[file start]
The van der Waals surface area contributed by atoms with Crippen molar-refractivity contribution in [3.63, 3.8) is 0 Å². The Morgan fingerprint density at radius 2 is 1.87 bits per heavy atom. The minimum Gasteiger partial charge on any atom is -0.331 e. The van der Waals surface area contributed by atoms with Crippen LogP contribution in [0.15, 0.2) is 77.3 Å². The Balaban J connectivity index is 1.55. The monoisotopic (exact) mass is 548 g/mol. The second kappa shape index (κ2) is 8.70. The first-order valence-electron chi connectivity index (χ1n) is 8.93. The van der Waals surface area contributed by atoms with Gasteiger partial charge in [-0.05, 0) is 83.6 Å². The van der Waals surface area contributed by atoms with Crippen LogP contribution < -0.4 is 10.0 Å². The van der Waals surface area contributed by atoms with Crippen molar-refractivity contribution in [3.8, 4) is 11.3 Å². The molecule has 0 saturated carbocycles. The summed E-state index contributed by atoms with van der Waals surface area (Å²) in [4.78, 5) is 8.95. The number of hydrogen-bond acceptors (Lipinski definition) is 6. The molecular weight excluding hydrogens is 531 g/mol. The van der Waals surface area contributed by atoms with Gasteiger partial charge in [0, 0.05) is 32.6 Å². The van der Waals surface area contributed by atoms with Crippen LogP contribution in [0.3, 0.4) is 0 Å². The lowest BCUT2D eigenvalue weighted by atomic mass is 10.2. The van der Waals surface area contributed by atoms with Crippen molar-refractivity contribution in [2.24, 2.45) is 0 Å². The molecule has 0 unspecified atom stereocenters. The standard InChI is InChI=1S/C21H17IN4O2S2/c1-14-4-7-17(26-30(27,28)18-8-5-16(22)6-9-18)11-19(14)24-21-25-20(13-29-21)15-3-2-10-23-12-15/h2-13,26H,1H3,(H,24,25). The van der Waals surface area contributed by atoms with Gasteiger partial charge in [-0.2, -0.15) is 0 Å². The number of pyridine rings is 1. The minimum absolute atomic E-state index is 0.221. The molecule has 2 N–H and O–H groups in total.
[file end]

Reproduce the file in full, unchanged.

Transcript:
The van der Waals surface area contributed by atoms with Crippen molar-refractivity contribution in [3.63, 3.8) is 0 Å². The Morgan fingerprint density at radius 2 is 1.87 bits per heavy atom. The minimum Gasteiger partial charge on any atom is -0.331 e. The van der Waals surface area contributed by atoms with Crippen LogP contribution in [0.15, 0.2) is 77.3 Å². The Balaban J connectivity index is 1.55. The monoisotopic (exact) mass is 548 g/mol. The second kappa shape index (κ2) is 8.70. The first-order valence-electron chi connectivity index (χ1n) is 8.93. The van der Waals surface area contributed by atoms with Gasteiger partial charge in [-0.05, 0) is 83.6 Å². The van der Waals surface area contributed by atoms with Crippen LogP contribution < -0.4 is 10.0 Å². The van der Waals surface area contributed by atoms with Crippen molar-refractivity contribution in [3.8, 4) is 11.3 Å². The molecule has 0 saturated carbocycles. The summed E-state index contributed by atoms with van der Waals surface area (Å²) in [4.78, 5) is 8.95. The number of hydrogen-bond acceptors (Lipinski definition) is 6. The molecular weight excluding hydrogens is 531 g/mol. The van der Waals surface area contributed by atoms with Gasteiger partial charge in [0, 0.05) is 32.6 Å². The van der Waals surface area contributed by atoms with Crippen LogP contribution in [0.3, 0.4) is 0 Å². The lowest BCUT2D eigenvalue weighted by atomic mass is 10.2. The van der Waals surface area contributed by atoms with Crippen molar-refractivity contribution in [2.24, 2.45) is 0 Å². The molecule has 0 unspecified atom stereocenters. The standard InChI is InChI=1S/C21H17IN4O2S2/c1-14-4-7-17(26-30(27,28)18-8-5-16(22)6-9-18)11-19(14)24-21-25-20(13-29-21)15-3-2-10-23-12-15/h2-13,26H,1H3,(H,24,25). The van der Waals surface area contributed by atoms with Gasteiger partial charge in [-0.2, -0.15) is 0 Å². The number of pyridine rings is 1. The minimum absolute atomic E-state index is 0.221. The molecule has 2 N–H and O–H groups in total.